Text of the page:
Each of Auckland's four major art auction houses have an auction scheduled this week, one each evening from from Monday to Thursday. First off, was Mossgreen-Webbs with a 59 lot sale of 'Important Paintings and Contemporary Art'. A Michael Smither work from the late 1960's provided the real high point of the auction. 'Sheep of Mt. St. Bathins' contributed $124,000 to the sale total of $1.32 million.
By John Perry in Auckland on 08-Aug-2017 Exclusive to the AASD

Despite a damp evening, Mossgreen-Webb's does well in the first of the winter series of auctions in Auckland

All four of Auckland's major art auction houses have a sale scheduled this week in a clockwork-coordinated series from Monday to Thursday, .

How do they do it without treading on each other's toes, I wonder?

A year after buying the tattered remains of the Webb's auction empire, Mossgreen have certainly turned around the fortunes of what was once New Zealand's most prestigious auction house, with a number of very successful sales over the last 12 months.

Ben Quilty’s “2017” sold for Euro 50,000 at the Leonardo DiCaprio Foundation Charity auction, making it the artist’s third highest price at auction.
By David Hulme & Brigitte Banziger on 07-Aug-2017 Exclusive to the AASD

Ben Quilty in the World of Celebrity Auctions

Celebrity charity auctions can be quite a heady experience. Imagine one where the founder is Leonardo DiCaprio and the entertainment includes Madonna and Lenny Kravitz. Put that together with the world’s leading celebrity auctioneer Simon de Pury, and you can be sure that you are going to raise a very considerable sum of money in one evening. Not perhaps as much as a contemporary art sale from one of the international fine art auction houses, but the Leonardo DiCaprio foundation was able to raise in excess of US$30 million just a few days ago in the South of France, by selling a large number of contemporary artworks from leading artists, plus a number of what were termed “unique items and experiences”.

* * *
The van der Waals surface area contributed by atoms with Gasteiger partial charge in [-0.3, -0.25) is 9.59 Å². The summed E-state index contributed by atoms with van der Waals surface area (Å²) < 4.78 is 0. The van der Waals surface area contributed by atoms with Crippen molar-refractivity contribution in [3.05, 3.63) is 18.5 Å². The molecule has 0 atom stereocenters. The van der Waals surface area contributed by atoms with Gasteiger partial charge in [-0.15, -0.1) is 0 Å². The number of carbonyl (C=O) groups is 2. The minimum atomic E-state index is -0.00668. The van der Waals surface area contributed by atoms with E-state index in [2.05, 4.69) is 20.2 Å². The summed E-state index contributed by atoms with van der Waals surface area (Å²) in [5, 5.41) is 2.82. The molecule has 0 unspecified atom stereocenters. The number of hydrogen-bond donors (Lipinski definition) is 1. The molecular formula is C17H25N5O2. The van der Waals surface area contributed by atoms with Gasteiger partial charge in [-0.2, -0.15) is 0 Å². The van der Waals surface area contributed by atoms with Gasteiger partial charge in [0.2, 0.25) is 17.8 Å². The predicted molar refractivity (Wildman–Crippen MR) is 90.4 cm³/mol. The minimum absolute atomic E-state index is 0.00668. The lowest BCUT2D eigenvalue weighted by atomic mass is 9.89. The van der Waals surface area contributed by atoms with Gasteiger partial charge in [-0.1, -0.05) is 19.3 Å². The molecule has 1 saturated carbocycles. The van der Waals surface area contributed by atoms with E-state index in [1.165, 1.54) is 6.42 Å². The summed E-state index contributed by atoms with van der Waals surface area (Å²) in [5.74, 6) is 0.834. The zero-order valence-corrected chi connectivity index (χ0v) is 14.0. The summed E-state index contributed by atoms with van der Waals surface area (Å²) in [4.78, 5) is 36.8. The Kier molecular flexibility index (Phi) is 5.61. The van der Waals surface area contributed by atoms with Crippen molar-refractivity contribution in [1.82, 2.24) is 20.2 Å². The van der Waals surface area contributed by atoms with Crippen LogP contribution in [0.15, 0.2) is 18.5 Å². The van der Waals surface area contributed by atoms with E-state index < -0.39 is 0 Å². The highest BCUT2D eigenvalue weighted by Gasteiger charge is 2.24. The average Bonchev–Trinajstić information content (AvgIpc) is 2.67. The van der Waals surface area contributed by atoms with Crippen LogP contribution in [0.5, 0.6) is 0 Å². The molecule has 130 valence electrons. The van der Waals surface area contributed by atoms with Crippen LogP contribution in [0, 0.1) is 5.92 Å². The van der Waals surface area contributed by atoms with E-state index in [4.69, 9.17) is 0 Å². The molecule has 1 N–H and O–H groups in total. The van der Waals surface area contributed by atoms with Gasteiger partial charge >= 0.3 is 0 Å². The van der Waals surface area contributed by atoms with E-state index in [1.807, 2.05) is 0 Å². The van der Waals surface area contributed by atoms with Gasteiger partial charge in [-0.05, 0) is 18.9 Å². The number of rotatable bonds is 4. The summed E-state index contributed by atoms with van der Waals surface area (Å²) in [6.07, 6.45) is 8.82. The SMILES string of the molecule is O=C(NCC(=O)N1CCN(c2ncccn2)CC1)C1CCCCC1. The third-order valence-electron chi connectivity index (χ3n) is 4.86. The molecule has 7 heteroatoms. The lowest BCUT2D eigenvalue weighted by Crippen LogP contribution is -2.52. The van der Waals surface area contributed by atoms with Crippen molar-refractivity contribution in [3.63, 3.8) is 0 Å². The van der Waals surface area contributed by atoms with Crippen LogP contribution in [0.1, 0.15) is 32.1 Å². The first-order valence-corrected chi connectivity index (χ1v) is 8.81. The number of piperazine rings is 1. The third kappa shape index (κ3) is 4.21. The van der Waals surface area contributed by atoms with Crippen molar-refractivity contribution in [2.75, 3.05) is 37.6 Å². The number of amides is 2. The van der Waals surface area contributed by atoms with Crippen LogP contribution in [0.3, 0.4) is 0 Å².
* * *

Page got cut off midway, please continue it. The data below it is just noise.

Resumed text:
As reported in The Australian, auction house veteran Tim Goodman is relaunching Fine Art Bourse (F.A.B.) an online auction house, with the attractions of a 5% buyer's premium and no Artist Resale Royalty or copyright fees, as the auctions will take place in Hong Kong. Headlining the first 60 to 80 lot Australian Aboriginal sale in November, will be Emily Kame Kngwarreye’s Earth’s Creation I, last sold by Lawson~Menzies in 2007.
By John Furphy on 02-Aug-2017 Exclusive to the AASD

Scaled back version of Tim Goodman's Fine Art Bourse launched, and first sales announced

As reported in The Australian, (subscription required) auction house veteran Tim Goodman is relaunching Fine Art Bourse (F.A.B.) an online auction house, with the attractions of a 5% buyer's premium and no Artist Resale Royalty or copyright fees, as the auctions will take place in Hong Kong.

The first sale will be Erotic, Fetish & Queer Art and Objects (including two private collections from the Far East and Latin America) to be held on Tuesday 12th of September 2017.

The inaugural Australian sales will be held in Sydney on November 13 - 14th, the latter, an important sale of Aboriginal Art, in conjunction with Cooee Art, owner of Australia’s oldest Aboriginal Art Gallery, through its newly established secondary art market platform, CooeeArt Marketplace.

The 40-year collection of Auckland based Anne Coney, was sold by Art & Object on 6 July with some pleasing results being achieved across the board. The 121 works that went under the hammer represented a cross section of the 'who's who' of late 20th and early 21st century New Zealand art. The auction generated over $1.1 million (hammer) on the night. Top price went to the superb Michael Parakowhai custom crafted guitar, titled 'Tua Rima from Patriot, Ten Guitars' which sold for $100,000.
By John Perry in Auckland on 08-Jul-2017 Exclusive to the AASD

Punters and collectors go for the 'tough stuff' at Art + Object's sale of the Anne Coney Collection

Much loved early Auckland gallerist Denis Cohn gave Anne Coney some good advice that was to become a touchstone early on in her collecting journey. 'Buy the toughest work you think you can manage' was his sound advice back in the early 1980's when his gallery was in full swing.

As a result, the collection assembled over the last 40 years by Anne Coney went up for grabs on 6 July as she put 'it all on the block' at Art + Object in Auckland, with some great results being achieved across the board.

The 121 works that went under the hammer represented a cross section of the 'who's who' of late 20th and early 21st century art, particularly in Auckland.

07-Jul-2017

Art thief steals painting worth more than $200,000 from Balmain home